Passport shredder: Souttar’s $23m EPL move shows why Socceroos must cast wide net
Adam Federici gave it all in his 16 caps for Australia, but his biggest contribution to the Socceroos could very well be remembered as a single phone call.
It was to Graham Arnold, just before he left Stoke City for the A-League’s Macarthur FC, to let him know about a Scottish beanpole in their academy system who just happened to have an Australian mum.
Harry Souttar became the most expensive Australian footballer of all time with his $23 million move to Leicester City.Credit:Leicester City FC
“He said, ‘Arnie, there’s a kid here in the under-21s team who’s got an Australian passport. He’s incredible. He’s six foot, six [inches tall], he’s a centre-back, and, mate, you need to grab him,’” Arnold said.
“I got [Socceroos’ assistant coach] Rene Meulensteen to go to him two days after to have a coffee with him, and we sold him the dream – he was all on board.”
Thank heavens. Where would Arnold and the Socceroos be now without Harry Souttar? Probably not basking in the afterglow of Australia’s best World Cup campaign, or celebrating the biggest transfer fee ever spent on an Aussie player.
Wednesday was the first official day of Arnold’s new contract at the helm of the national team, and Souttar’s record-breaking $23 million move to Leicester City on transfer deadline day – outstripping the previous mark set by Aaron Mooy’s move from Manchester City to Huddersfield Town in 2017 – got it off to a rip-snorting start.
Souttar is arguably Australia’s most important player – if there are any arguments to be had after his heroic performances in Qatar – and now he will be playing in the world’s strongest league, with and against some of the most elite talent in football. There have been no Aussies playing regular football in the English Premier League since Maty Ryan mysteriously fell out of favour at Brighton and Hove Albion, but now Arnold expects Souttar to take on a key role with the 14th-placed Foxes as they battle to stave off relegation under Brendan Rodgers in the second half of the season.
“It’s great news for Harry, but also Australian football and the Socceroos, because I truly believe he will have the [captain’s] armband on one day,” Arnold said.
“His passion to play for Australia is incredible; his mentality is so good. He’s perfectly made for the Premier League. I have met Brendan Rodgers a couple of times, I can see the way he coaches … he’s spent that much money, I can see Harry walking straight in. He’ll be one of the mainstays in that Leicester City squad.
“The harder the task, the higher level he goes, the better he will perform. He’s got that in him.”
There was no escaping the irony, though, that Australia’s newest most expensive footballer has only been in this country twice in his whole life. Both times after he decided to play for the Socceroos over Scotland, where he’s really from.
Not that there’s any doubting his commitment to his adopted nation – as evidenced by the posters on his bedroom wall as a child in Aberdeen, the coat of arms and cap number tattooed on his left calf, and the desperate goal-saving interventions he made against Tunisia and Denmark.
Arnold copped a lot during the past World Cup cycle – some of it deserved, some of it not. The criticism of his “Ancestry.com” recruits, such as Souttar, Martin Boyle and most recently Jason Cummings – all of whom are Scottish through and through but qualify for the Socceroos via family ties – falls into the latter category.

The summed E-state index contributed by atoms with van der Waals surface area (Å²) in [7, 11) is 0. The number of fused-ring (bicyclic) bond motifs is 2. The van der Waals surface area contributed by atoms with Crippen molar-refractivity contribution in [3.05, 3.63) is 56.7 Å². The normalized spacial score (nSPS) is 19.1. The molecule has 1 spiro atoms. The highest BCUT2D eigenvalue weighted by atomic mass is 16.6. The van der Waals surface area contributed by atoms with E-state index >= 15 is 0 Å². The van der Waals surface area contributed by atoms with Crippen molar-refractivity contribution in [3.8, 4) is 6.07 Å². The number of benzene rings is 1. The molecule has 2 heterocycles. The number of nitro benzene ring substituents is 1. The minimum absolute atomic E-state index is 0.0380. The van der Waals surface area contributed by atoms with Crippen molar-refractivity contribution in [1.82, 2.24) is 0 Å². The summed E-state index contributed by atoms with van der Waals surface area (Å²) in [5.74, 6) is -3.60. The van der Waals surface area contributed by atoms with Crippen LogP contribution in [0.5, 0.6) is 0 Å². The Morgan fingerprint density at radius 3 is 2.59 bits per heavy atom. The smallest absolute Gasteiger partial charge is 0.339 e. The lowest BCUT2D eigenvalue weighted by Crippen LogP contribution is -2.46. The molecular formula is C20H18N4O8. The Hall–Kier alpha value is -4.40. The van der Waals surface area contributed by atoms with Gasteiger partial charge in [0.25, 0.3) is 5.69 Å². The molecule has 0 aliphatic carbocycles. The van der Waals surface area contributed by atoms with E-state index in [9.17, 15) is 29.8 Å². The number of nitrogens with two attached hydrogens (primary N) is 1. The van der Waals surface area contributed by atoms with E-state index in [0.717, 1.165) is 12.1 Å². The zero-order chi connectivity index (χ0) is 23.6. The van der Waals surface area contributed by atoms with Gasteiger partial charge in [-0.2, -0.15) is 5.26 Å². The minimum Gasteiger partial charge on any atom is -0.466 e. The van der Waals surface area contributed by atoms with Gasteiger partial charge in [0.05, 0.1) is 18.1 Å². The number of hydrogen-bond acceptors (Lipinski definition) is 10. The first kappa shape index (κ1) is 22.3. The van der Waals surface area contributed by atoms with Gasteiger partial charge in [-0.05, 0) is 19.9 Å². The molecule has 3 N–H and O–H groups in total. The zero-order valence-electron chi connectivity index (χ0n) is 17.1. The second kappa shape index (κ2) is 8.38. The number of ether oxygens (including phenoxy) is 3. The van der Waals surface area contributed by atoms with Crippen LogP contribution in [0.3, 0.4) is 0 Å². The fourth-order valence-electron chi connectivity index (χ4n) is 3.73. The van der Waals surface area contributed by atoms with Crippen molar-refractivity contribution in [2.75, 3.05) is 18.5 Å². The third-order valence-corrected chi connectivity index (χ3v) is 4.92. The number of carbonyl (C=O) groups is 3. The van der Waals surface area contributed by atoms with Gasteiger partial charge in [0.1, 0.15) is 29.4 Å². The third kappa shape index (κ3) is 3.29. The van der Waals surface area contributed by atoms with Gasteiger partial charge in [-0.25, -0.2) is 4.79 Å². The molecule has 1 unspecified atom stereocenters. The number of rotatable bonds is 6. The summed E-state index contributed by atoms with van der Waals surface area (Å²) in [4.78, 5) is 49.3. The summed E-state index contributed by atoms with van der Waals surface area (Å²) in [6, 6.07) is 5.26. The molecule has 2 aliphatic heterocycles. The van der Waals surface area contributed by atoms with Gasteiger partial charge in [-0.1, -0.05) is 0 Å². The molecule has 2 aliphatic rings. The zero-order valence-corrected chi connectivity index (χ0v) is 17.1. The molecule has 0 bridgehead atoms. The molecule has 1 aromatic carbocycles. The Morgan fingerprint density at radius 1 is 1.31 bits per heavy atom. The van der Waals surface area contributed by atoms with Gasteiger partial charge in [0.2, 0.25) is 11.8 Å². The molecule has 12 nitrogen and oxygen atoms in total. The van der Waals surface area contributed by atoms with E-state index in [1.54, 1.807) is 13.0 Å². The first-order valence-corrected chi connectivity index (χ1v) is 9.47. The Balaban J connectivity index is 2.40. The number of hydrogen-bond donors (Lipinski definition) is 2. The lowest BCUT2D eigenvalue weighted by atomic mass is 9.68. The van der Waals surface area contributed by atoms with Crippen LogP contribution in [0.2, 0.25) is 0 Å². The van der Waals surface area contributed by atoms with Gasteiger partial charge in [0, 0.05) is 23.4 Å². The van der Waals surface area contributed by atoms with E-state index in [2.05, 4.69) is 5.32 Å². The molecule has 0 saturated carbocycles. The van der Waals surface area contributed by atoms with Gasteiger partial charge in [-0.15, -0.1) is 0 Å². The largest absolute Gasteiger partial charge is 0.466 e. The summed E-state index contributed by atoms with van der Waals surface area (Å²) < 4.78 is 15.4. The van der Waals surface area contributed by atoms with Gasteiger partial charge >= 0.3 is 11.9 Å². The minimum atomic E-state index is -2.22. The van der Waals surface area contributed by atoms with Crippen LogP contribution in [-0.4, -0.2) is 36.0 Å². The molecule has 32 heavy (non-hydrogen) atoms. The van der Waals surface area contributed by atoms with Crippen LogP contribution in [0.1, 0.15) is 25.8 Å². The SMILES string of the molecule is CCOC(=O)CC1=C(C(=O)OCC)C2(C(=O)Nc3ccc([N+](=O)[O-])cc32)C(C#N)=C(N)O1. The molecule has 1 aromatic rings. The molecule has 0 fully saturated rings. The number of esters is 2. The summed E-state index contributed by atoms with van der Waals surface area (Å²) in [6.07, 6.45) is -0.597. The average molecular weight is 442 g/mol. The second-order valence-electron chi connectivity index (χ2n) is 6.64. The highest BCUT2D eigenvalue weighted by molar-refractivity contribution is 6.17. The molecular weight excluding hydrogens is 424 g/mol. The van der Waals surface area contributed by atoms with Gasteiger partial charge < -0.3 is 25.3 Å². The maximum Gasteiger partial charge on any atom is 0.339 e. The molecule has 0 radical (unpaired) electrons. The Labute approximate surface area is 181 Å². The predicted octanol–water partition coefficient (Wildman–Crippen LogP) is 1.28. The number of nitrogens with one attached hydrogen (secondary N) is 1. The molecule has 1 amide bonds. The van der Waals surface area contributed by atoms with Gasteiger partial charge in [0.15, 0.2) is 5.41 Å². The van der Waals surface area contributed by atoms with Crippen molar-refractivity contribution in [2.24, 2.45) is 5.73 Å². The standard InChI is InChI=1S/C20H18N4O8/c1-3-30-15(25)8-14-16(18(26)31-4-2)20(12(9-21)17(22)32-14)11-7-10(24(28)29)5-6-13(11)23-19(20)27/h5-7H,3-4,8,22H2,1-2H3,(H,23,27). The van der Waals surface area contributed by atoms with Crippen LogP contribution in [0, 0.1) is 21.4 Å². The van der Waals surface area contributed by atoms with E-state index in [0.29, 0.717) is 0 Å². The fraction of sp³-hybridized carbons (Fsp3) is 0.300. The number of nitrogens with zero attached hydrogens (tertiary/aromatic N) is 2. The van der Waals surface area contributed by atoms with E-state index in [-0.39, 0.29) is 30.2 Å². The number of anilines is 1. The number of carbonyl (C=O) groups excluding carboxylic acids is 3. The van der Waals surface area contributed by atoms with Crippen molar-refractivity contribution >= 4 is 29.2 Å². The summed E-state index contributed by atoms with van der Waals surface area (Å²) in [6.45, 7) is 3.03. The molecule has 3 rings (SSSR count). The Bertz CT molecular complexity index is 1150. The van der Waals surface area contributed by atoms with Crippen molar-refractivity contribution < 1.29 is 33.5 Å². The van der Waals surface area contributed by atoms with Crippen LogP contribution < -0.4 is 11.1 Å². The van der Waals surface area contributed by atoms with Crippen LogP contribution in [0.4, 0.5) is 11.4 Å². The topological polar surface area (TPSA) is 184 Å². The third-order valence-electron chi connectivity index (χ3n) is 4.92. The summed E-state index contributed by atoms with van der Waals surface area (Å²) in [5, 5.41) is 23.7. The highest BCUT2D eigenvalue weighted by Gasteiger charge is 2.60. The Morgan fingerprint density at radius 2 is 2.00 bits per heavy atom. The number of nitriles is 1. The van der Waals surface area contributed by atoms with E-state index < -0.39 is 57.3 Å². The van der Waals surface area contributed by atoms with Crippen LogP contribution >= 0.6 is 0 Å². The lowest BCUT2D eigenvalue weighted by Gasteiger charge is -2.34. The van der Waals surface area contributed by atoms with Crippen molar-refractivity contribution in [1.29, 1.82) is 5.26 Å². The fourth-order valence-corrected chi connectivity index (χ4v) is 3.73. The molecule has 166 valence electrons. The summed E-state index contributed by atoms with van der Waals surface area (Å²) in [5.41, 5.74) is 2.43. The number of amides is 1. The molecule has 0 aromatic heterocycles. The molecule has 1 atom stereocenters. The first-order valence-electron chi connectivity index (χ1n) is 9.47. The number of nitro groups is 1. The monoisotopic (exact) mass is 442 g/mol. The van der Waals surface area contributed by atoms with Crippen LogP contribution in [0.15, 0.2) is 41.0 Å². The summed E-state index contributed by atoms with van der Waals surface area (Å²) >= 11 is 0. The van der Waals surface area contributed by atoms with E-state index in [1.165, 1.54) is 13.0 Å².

While some argue this sort of foreign scouting can cheapen the jersey, Arnold isn’t about to stop, and nor should he. Especially since the Croatian federation was in Sydney and Melbourne last month running junior training camps with national team boss Zlatko Dalic and Josip Simunic, who is from Canberra but famously chose to represent the country of his heritage, and now coaches their under-19s.
Graham Arnold tipped English Premier League would be clamouring to sign Harry Souttar after his brilliant World Cup – and he was right.Credit:Getty
They said they weren’t here to steal talent from Australia, but they definitely weren’t selling the virtues of the Socceroos either.
“All countries do it,” Arnold said.
“People talk about us doing it, but Croatia did it to us with Simunic, [Anthony] Seric and Joey Didulica – they came through the Australian system, they were at the AIS down in Canberra and they chose to play for Croatia.
“In the ’80s, ’90s, even 2000s, a lot of other cultures came out here to Australia, and a lot of players throughout Europe are eligible to play for Australia. It’s something that we got to get onto and look at, as well as fix up our pathways and bring through our own talent.”
As Arnold maps out the road ahead for the Socceroos, his next three targets are clear: Parma defender Alessandro Circati, AS Roma sensation Cristian Volpato and Manchester City youngster Alex Robertson. All three were born and raised in Australia, and if their fledgling careers continue as they’ve started, could have roles to play at the 2026 World Cup – but the first two have been involved in Italy’s junior set-up and the latter has had his head turned by England’s under-20s.
Arnold even offered Volpato a spot in his World Cup squad, and was turned down, although the 19-year-old was reportedly spotted at live sites in Sydney watching the Socceroos play in Qatar, which suggests he could still be won over.
“A lot of times it’s where the player’s heart lies,” Arnold said. “When I get a bit of time, I’ll be jumping on the airplane and sitting with them face-to-face. I never got that chance with COVID restrictions and how busy I was.
“I’ve spoken to Circati, I’ve spoken a hell of a lot with Volpato, and I’ve been in touch with Robbo’s father. They’re young, they can play for other national teams, but we want them to play for Australia.”
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